Am I Wrong About United? Financial Results Getting Better

I’ve been hugely critical of United Airlines’ operation, so in the interest of fairness it’s worth pointing out that second quarter financial results were much improved.

Cranky Flier had a good, albeit too-enthusiastic take on United’s performance in the second quarter.

They made $900 million for the quarter, a huge departure from the first quarter in which they lost $600 million.

The second and third quarters are the strongest for the industry. Everyone else is making today. And United still substantially lagged. American, which suffered far greater effects from Venezuela.

But this is a big deal for United anyway, even if they aren’t outperforming the industry, because another quarter like the first one (which was never in the cards) would have meant the Board of Directors would be pretty much forced to oust current executive leadership. That didn’t happen. Smisek has more time.

Going forward, just as United followed Delta’s playbook with their mileage program, they’ll follow Delta and American operationally — they’re getting rid of plenty of 50 seat regional jets, and they’re re-banking their hubs to reduce connection times (spreading out connections is better for costs, but hurts revenue since competitors have shorter travel times). They’ll also follow American’s lead in operating more seasonally — far more capacity in the summer than the winter.

Their earnings statement trumpets the continued rollout of uncomfortable slimline seats that are lighter and allow the airline to squeeze more seats onto a plane. And they’re finally making progress with wireless internet. Cranky points out that on the earnings call, United hemmed and hawed and gave a non-answer regarding the future of Washington Dulles. So that will be something to watch.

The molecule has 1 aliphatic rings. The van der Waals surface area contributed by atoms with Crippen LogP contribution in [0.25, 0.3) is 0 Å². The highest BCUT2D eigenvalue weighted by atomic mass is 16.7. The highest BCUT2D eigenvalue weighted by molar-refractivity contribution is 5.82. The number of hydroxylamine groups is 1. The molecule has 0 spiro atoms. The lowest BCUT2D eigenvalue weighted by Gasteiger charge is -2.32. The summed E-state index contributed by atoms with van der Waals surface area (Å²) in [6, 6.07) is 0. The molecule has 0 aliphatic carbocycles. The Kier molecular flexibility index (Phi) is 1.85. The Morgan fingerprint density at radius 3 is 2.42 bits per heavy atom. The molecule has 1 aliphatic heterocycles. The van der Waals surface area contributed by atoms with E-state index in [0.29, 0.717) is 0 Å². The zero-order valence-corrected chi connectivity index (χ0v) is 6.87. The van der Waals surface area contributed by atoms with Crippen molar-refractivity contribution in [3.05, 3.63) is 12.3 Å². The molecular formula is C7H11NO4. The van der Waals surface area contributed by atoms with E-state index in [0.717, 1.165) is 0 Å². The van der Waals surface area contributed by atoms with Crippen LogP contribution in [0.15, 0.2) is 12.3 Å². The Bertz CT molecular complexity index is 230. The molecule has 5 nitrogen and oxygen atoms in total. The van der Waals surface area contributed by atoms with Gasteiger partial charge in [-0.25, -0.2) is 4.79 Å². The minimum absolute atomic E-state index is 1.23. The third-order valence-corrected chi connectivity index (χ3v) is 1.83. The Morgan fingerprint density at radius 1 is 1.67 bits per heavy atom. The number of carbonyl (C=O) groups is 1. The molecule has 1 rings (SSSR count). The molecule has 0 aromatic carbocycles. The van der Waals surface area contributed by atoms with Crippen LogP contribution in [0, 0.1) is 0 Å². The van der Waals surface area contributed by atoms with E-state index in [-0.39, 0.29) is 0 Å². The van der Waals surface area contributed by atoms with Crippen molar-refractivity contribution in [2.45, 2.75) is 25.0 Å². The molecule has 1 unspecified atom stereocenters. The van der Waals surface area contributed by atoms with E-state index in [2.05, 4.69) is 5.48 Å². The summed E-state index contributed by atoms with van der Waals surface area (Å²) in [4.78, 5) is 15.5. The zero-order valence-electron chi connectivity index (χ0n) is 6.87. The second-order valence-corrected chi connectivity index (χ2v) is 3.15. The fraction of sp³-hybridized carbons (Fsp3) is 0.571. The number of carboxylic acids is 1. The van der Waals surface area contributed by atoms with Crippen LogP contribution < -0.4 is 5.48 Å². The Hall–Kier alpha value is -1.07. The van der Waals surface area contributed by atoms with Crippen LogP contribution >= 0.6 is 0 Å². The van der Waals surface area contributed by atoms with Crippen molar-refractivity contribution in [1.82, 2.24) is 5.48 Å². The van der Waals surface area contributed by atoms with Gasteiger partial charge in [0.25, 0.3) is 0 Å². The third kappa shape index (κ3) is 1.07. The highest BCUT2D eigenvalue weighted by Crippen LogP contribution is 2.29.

They’re putting $1 billion into share repurchase (over 3 years) rather than retiring debt or making additional capital investments with the money. They’re desperate to please Wall Street in the short term.

Bottom-line is that they made money, which buys them time, and they plan to copy their competitors to try to improve the operation.

My fear, for flyers, is that Smisek believes his own hype — that the problems are fixed — because the frontline ones certainly aren’t.

They almost have to make money during the current (third) quarter. What will be especially telling is how they perform during the 4th quarter of 2014 and 1st quarter of 2015.

About Gary Leff

Gary Leff is one of the foremost experts in the field of miles, points, and frequent business travel - a topic he has covered since 2002. Co-founder of frequent flyer community, emcee of the Freddie Awards, and named one of the "World's Top Travel Experts" by Conde' Nast Traveler (2010-Present) Gary has been a guest on most major news media, profiled in several top print publications, and published broadly on the topic of consumer loyalty. More About Gary »

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  1. (As a former research analyst covering a different industry) one quarter’s results don’t say a lot. Lots of one-off things (good or bad) can impact results in a given quarter. Better to look at a longer trend.